I’m a huge fan of wine. Up until I started dating a certified wine specialist, I pretty much solely enjoyed the drinking process. However, after two years of swirling and sipping, undertones and tannins – I have an entirely new appreciation for the art of wine-making.
Have you ever bought a really nice bottle of wine, brought it home and saved it for a special occasion – only to find yourself greeted by a disappointing bitter taste when you popped the cork? It’s an all-too-familiar story for many wine lovers. Sometimes, the culprit is a faulty cork. More often, however, it’s the air conditions.
Most homes maintain a temperature of about 70° F, with humidity levels around 20-30%. The proper conditions for storing wine are very different, however – and not exactly ideal for daily living. That’s why many wine enthusiasts store their wine in a cellar that is separate from their homes.
Temperature: 55° F
This temperature slows the aging process and allows time for certain chemical reactions to occur slowly over time, giving the wine complex aromas. It’s important to keep temperature fluctuation to a minimum, as it may cause the wine to expand and contract in the bottle, which will draw in air through the cork and cause oxidation.
Use an air conditioner to maintain a steady temperature in your wine cellar, especially if it’s located in a place that is not naturally cool (basements tend to be cool most of the time). A split system air conditioner works best, since you can control your wine cellar temperature without having to use that temperature for the rest of your home. Also, the parts of the AC that can cause vibration (which can be harmful for the wine) are located far from the unit.
Relative Humidity: 60% to 75%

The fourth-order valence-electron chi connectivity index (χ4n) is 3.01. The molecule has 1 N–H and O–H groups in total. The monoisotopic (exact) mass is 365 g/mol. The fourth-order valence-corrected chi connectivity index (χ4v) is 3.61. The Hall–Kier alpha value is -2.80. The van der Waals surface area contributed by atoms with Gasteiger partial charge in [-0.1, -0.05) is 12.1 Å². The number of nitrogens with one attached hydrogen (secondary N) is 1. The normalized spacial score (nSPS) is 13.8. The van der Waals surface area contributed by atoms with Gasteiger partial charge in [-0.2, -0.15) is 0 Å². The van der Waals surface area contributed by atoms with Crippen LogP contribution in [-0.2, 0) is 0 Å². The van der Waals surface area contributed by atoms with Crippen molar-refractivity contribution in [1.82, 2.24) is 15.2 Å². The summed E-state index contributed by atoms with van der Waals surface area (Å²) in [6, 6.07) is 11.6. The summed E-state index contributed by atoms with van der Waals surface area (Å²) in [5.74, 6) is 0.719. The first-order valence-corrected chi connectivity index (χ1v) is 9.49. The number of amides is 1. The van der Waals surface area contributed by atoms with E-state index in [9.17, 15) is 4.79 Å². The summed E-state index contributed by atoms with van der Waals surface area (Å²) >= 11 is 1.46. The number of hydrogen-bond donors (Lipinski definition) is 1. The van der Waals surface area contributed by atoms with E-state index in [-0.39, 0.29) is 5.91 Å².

You don’t want the air in your cellar to be too dry, or you’ll run the risk of your corks drying out and expanding, which can cause your wine to become damaged through oxidation. Sadly, this is often overlooked by even the biggest wine fans.
“One of my clients had extremely dry air in his wine cellar, and it dried out almost all of his corks,” says Michael Fisher, CSW (Certified Specialist of Wine). “Sadly, he lost thousands of dollars in wine collected over many years.”
If your relative humidity is below 70% or so, install a humidifier. Be careful not to let the humidity rise much above 90%, as this will cause mold to grow in the corks.
Use a thermo-hygrometer regularly to measure the temperature and relative humidity of your wine cellar. If the levels are outside these ranges, act quickly to preserve your precious wine bottles.
I continue to live in awe of the complex world of wine. I’m amazed by the number of steps that must be carried out perfectly during the process – from the grape-growing to the wine-making to the storage. But as soon as “best time of the day” rolls around and I’m sipping a delicious glass of cabernet, I’m always glad someone has done their homework.